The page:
Somali reporter killing condemned

Media watchdogs denounce death of radio reporter, branding it "totally intolerable".

    Gedi, who was shot by unidentified fighters, was buried in Mogadishu on Saturday [AFP]

    "It is totally intolerable and sends clear message to each media person that his or her life in risk because of his or her media activity," Omar Faruk Osman, NUSOJ secretary-general, said in a statement.

       

    "We have been appealing to political groups to end killing of media people, but no group listens," Osman said.

     

    'Savagery'

     

    Ga'far Mohamed Kukay, the stations acting director, said the killing shocked staff and more than a dozen remained inside the station's headquarters, fearing to go to their homes.

    "It was very shocking act of revolting savagery," said Kukay.

    He said the station had halted its normal programming after the killing so staff could mourn their colleague.

    The Committee to Protect Journalists, based in New York, condemned the attack and urged the government in a statement to "ensure that all Radio Shabelle staff can return to their respective homes safely".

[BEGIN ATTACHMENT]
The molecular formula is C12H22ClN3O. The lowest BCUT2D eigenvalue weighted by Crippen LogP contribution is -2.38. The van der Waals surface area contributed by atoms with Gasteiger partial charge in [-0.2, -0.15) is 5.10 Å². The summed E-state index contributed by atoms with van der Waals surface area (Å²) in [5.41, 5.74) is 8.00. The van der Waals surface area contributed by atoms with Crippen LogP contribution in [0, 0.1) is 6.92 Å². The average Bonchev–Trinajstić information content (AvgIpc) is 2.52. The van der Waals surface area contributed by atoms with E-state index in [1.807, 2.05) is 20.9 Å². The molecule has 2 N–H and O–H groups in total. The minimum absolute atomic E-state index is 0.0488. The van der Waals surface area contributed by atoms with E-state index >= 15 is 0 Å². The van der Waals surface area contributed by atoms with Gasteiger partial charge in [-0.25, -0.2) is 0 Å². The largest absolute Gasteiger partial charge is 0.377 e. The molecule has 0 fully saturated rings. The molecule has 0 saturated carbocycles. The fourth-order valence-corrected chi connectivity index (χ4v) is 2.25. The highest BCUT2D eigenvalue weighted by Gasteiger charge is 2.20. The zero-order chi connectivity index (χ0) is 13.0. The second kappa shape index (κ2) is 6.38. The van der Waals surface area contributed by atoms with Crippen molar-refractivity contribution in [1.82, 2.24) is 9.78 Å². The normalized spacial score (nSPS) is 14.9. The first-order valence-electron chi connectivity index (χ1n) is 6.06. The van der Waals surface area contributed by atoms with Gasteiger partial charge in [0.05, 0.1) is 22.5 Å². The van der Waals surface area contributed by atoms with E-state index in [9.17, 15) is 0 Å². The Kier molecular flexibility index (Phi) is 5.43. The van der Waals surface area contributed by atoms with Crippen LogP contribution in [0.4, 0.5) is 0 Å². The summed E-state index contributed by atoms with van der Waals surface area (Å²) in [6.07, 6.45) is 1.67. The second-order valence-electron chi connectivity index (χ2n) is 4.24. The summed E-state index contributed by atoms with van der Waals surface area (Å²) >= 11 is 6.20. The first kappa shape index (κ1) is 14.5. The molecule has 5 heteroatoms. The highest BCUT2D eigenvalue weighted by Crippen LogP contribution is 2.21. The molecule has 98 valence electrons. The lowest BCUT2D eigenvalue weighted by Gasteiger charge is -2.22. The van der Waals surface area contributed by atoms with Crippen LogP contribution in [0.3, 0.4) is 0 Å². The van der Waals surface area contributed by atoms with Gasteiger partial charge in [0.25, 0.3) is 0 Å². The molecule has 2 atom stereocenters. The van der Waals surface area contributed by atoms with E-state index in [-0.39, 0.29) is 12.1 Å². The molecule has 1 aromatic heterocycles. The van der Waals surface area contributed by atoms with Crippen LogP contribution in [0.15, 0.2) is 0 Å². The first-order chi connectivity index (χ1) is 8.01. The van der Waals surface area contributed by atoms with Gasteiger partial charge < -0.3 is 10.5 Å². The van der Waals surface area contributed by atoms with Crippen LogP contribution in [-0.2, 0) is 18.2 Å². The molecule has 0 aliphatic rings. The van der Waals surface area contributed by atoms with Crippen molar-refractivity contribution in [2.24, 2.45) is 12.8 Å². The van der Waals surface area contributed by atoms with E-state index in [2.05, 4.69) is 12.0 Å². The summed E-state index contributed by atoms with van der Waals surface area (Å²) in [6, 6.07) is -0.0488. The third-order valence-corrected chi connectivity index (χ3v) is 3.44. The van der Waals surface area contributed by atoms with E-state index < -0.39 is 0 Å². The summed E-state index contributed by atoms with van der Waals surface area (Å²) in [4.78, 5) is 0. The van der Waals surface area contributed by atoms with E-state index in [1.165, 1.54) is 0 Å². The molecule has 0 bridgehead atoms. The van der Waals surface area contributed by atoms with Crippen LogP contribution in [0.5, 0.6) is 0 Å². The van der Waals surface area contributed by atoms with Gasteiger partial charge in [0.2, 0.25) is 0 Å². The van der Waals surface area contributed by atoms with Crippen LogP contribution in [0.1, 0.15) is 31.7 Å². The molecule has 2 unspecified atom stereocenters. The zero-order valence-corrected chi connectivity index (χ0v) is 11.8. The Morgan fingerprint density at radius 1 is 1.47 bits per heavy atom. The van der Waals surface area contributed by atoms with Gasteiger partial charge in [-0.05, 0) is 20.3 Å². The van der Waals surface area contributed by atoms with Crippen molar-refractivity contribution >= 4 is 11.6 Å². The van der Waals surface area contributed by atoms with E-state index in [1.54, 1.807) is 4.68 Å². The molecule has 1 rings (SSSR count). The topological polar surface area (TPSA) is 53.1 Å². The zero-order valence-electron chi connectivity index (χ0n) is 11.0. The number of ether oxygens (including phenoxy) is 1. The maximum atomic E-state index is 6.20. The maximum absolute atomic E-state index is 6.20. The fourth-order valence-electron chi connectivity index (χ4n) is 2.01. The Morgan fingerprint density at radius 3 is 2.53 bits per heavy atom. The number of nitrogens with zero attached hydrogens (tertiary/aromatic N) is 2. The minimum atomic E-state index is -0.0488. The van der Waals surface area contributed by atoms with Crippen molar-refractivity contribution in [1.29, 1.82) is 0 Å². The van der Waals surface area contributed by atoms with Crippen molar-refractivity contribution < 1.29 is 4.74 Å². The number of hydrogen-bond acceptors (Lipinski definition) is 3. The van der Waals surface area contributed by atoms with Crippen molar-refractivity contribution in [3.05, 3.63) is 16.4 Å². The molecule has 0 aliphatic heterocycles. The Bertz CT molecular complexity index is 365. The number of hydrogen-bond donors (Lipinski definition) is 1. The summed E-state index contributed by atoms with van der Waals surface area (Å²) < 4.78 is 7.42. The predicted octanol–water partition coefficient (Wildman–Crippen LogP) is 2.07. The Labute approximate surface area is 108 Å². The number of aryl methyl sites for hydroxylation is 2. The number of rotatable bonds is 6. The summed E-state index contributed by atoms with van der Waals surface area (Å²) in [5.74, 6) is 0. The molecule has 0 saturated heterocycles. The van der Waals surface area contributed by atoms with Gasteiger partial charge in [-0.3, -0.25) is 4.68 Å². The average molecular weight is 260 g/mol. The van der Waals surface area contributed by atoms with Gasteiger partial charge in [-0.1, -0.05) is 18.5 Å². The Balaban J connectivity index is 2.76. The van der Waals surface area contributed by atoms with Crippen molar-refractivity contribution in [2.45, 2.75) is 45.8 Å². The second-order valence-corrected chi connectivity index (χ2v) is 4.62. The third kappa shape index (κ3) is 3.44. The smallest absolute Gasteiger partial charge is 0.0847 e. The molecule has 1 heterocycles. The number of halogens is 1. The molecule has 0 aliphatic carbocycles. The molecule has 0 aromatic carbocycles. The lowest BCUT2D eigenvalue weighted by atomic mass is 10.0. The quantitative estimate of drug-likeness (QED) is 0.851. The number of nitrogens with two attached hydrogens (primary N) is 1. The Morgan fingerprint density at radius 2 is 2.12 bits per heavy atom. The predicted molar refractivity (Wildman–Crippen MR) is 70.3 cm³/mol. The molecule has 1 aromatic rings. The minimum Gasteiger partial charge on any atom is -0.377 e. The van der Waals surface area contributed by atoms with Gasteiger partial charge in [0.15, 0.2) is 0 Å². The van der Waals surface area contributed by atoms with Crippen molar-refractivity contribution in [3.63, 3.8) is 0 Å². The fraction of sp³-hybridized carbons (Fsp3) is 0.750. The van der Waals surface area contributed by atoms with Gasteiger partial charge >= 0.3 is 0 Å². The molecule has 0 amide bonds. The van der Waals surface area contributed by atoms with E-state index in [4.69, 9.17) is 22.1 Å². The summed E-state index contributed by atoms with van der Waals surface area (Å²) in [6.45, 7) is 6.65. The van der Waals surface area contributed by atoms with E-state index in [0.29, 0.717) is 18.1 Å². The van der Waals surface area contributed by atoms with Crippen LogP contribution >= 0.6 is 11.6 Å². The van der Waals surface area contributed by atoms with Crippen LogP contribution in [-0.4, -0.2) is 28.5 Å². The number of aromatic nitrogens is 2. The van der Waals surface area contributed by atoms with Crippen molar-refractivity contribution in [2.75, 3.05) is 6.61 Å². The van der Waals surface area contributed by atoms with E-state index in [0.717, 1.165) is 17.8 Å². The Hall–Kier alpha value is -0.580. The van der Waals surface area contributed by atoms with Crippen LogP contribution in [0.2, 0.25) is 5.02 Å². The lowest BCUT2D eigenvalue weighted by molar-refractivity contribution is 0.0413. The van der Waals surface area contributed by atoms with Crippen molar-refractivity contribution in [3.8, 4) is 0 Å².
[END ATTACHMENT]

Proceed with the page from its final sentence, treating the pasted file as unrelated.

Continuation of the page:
Radio Shabelle, one of the country's largest radio stations, resumed broadcasts on October 2 after a 15-day closure because government soldiers had threatened to pound it with missiles and machine gun rounds.

     

    Critical arrests

       

    During Gedi's funeral, authorities in the northern area of Puntland arrested three reporters from Radio Garowe after the station aired a story criticizing the national security service, NUSOJ said.

       

    Journalists in Somalia - which has had no central government since Mohamed Siad Barre was overthrown in 1991 - routinely face death, arbitrary imprisonment and harassment.

       

    The danger has intensified since the Somalia's government backed by Ethiopian military forces, expelled Union of Islamic Courts fighters from Mogadishu last year.

     

    Journalists have faced attacks from both the government and armed fighters angered by controversial reports published by Somalia's press.

     

    In September, the government rounded up 18 of the broadcaster's journalists.

    SOURCE: Agencies


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